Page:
Authors
Matteo Grasso
University of Wisconsin, Madison
Abstract
The problem of free will is deeply linked with the causal relevance of mental events. The causal exclusion argument claims that, in order to be causally relevant, mental events must be identical to physical events. However, Gibb has recently criticized it, suggesting that mental events are causally relevant as double preventers. For Gibb, mental events enable physical effects to take place by preventing other mental events from preventing a behaviour to take place. The role of mental double preventers is hence similar to what Libet names free won’t, namely the ability to veto an action initiated unconsciously by the brain. In this paper I will propose an argument against Gibb’s account, the causal irrelevance argument, showing that Gibb’s proposal does not overcome the objection of systematic overdetermination of causal relevance, because mental double preventers systematically overdetermine physical double preventers, and therefore mental events are causally irrelevant.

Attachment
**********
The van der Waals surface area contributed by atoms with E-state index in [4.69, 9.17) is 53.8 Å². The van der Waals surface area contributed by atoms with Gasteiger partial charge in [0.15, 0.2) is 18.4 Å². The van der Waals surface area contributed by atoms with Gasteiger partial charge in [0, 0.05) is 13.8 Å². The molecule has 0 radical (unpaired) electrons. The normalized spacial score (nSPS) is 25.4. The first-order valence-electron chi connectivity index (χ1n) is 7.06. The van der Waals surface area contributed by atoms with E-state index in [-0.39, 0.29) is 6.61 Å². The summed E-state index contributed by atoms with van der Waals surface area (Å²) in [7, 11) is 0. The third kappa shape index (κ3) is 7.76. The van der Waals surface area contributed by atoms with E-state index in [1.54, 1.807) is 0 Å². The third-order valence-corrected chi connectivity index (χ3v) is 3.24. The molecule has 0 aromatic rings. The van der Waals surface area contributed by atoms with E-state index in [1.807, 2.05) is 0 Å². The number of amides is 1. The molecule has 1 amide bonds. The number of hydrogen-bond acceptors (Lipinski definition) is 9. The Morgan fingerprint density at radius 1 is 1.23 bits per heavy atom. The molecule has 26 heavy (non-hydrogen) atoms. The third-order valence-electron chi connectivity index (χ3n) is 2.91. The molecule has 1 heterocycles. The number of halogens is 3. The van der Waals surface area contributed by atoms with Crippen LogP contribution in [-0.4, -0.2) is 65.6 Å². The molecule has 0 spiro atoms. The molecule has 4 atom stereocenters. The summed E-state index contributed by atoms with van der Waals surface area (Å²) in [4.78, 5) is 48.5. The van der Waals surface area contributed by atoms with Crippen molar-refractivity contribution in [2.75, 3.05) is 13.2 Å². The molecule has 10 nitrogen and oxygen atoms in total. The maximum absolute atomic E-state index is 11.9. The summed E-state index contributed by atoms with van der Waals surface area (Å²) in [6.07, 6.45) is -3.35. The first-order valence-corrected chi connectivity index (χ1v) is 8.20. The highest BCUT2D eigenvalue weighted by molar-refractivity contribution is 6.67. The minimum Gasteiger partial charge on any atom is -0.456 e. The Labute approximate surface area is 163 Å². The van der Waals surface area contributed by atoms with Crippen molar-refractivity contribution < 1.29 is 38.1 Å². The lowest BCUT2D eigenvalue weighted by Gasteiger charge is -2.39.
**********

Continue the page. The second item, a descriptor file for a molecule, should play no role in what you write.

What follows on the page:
Keywords Free will  Free won't  Metaphysics  Mental causation  Double prevention
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